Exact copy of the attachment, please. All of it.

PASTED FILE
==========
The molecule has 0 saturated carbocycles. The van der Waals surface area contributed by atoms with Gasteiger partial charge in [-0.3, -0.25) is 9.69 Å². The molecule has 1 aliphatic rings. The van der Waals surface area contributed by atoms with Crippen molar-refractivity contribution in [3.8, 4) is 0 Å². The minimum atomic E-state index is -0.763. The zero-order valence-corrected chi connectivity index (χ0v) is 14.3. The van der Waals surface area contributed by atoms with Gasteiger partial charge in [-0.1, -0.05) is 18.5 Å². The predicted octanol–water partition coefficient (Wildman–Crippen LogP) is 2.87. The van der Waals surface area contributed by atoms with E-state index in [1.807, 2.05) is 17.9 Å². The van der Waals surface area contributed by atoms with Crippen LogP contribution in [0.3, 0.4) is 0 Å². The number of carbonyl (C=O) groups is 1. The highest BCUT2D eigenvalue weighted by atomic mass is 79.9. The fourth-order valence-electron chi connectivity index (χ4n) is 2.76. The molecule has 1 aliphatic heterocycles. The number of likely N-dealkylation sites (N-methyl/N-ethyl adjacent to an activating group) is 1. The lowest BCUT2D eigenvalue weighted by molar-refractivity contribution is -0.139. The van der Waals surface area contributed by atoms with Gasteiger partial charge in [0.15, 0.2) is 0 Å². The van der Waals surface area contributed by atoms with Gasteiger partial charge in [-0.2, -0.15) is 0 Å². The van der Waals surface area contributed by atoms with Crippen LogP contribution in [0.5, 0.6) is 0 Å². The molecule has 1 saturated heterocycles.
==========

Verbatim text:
The molecule has 0 saturated carbocycles. The van der Waals surface area contributed by atoms with Gasteiger partial charge in [-0.3, -0.25) is 9.69 Å². The molecule has 1 aliphatic rings. The van der Waals surface area contributed by atoms with Crippen molar-refractivity contribution in [3.8, 4) is 0 Å². The minimum atomic E-state index is -0.763. The zero-order valence-corrected chi connectivity index (χ0v) is 14.3. The van der Waals surface area contributed by atoms with Gasteiger partial charge in [-0.1, -0.05) is 18.5 Å². The predicted octanol–water partition coefficient (Wildman–Crippen LogP) is 2.87. The van der Waals surface area contributed by atoms with E-state index in [1.807, 2.05) is 17.9 Å². The van der Waals surface area contributed by atoms with Crippen LogP contribution in [0.3, 0.4) is 0 Å². The number of carbonyl (C=O) groups is 1. The highest BCUT2D eigenvalue weighted by atomic mass is 79.9. The fourth-order valence-electron chi connectivity index (χ4n) is 2.76. The molecule has 1 aliphatic heterocycles. The number of likely N-dealkylation sites (N-methyl/N-ethyl adjacent to an activating group) is 1. The lowest BCUT2D eigenvalue weighted by molar-refractivity contribution is -0.139. The van der Waals surface area contributed by atoms with Gasteiger partial charge in [0.15, 0.2) is 0 Å². The van der Waals surface area contributed by atoms with Gasteiger partial charge in [-0.2, -0.15) is 0 Å². The van der Waals surface area contributed by atoms with Crippen LogP contribution in [0.5, 0.6) is 0 Å². The molecule has 1 saturated heterocycles.